This helps explain why the main Abrahamic prophets were explicitly sent to free people not just spiritually and morally but politically as well. Unlike Buddhism, Hinduism, Confucianism or Taoism, “Abrahamism” has always been decidedly political and decidedly against the establishment: Abraham against the ruling polytheists and his father the idol-maker; Moses against Pharaoh; Jesus son of Mary against a slave-owning, imperial Rome which lacked political compassion; Mohammad against the oppression inherently imposed by polytheism (the humorous and sad delusion that God or gods are actually working against you), the meagre cynicism of materialism (scientific, not material), aristocratic privileges, social castes and tribal divisions.

Indeed the Western-created “Sunni-Shia divide” could only be created by non-Muslims because Mohammad ENDED tribalism, sectarianism and nationalism ,and every Muslim is aware of this. This is easily proven: Watch any gathering of Muslims and you see people of all hues and ethnicities – it is beautiful, politically, and the direct result of the humanitarian revolution espoused by Islam. This is absent among the insular “chosen” Jews, and far less present among Christians; indeed, the presence of multiple races in Christianity is largely due to their legacy of forced conversion, a practice barred in Islam.

All of this helps show why Islam is the undoubted political updating of Abrahamic thought. Mohammad had a mission of unification because he repeatedly confirmed the previous Scriptures of Judaism and Christianity (the Torah (Old Testament) and New Testament), and because he also created a unification of time and space by pointedly declaring Islam to NOT be a “new” religion – it is simply a continuation of the one true religion of monotheism.

This idea (tawhidis the indispensable base of Islam: it is the oneness of God, which implies the oneness of all things (from atoms to people to galaxies, as everything is under the direction of a limitless, all-knowing, all-seeing God). This is a fundamentally unitarian concept, accommodates both Western and Eastern concepts, and is also fully in accordance with the last great confirmed scientific theory, the Theory of Relativity.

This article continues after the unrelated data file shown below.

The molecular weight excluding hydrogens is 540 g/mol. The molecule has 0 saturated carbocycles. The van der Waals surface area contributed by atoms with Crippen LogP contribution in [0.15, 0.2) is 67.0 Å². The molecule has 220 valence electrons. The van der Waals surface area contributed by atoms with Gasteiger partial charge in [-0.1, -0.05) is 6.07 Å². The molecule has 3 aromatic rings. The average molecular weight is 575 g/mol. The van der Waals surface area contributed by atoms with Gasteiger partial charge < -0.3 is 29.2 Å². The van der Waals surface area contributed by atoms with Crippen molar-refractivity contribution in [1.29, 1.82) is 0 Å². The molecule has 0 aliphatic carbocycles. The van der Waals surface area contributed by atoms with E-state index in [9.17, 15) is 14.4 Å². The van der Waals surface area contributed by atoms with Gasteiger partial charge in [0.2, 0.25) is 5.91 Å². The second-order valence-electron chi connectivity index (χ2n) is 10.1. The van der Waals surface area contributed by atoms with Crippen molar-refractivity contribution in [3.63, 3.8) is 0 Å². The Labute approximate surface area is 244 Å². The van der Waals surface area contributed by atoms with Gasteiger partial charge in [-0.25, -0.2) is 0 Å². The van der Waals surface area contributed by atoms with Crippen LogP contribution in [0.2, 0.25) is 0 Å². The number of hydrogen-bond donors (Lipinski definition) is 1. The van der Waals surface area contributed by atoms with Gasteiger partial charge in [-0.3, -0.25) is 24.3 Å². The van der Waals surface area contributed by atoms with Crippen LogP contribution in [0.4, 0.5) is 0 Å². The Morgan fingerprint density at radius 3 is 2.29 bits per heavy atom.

A fun scientific sidebar!

The Theory of Relatively is far from being just the equation E = mc2 – that’s just the part to say to appear smart. Its theoretical importance is this: when observing the universe no one place is any better or different than another – the laws of nature are universal no matter where or by whom they are described, i.e. there is this egalitarian tawhid on a galactic level.

When scientists inevitably find a “theory of everything”, that too will logically confirm tawhid.

There is one scientific and cosmological debate left which, I must concede, still threatens the victory of tawhid and which could prove the polytheists correct: What is the true nature of the universe’s continual expansion?

If expansion never stops, that implies an eventual thinning out of matter, and thus cooling, and thus death – in theological terms, the Day of Judgement. But what if there is never a day when the universe stops expanding but – instead of thinning out – a day when it actually contracts upon itself? And if that occurs, does it then expand again?

The latter is posited by Hinduism, which believes that the universe has an infinite number of deaths and rebirths; Big Bang, contraction and reversal, then back to the same Big Bang; have all been here before, and we will all be here again. Does time run backwards during a contraction?

This is all scientifically plausible because it has not yet been disproven.

The key appears to lay in solving the mysteries of black holes, if that possible.

Another key lays in the possibility of being able to discover the nature of matter by finding the truly “smallest particle” – we may just keep subdividing forever: molecules into atoms into quarks into…. If we subdivide forever, that seems to support tawhid, because God is limitless. If we reach an end, that seems to support Hindu cosmology.

So for all the opprobrium Muslims and monotheists heap on Hinduism for their idolatry (known as shirk), we still cannot scientifically reject their cosmology. For now, the answer is a question of faith.

I think religious honesty requires us to be open and honest about the limitations of our scientific knowledge – the Koran repeatedly states that one who makes up lies about God is among the most reprehensible of sinners. Indeed, a mind that demands total certainty and cannot tolerate doubt is a fanatical one. I also think every religious person agrees that atheists are far more fanatical in their alleged cosmological certainties than either monotheists or polytheists.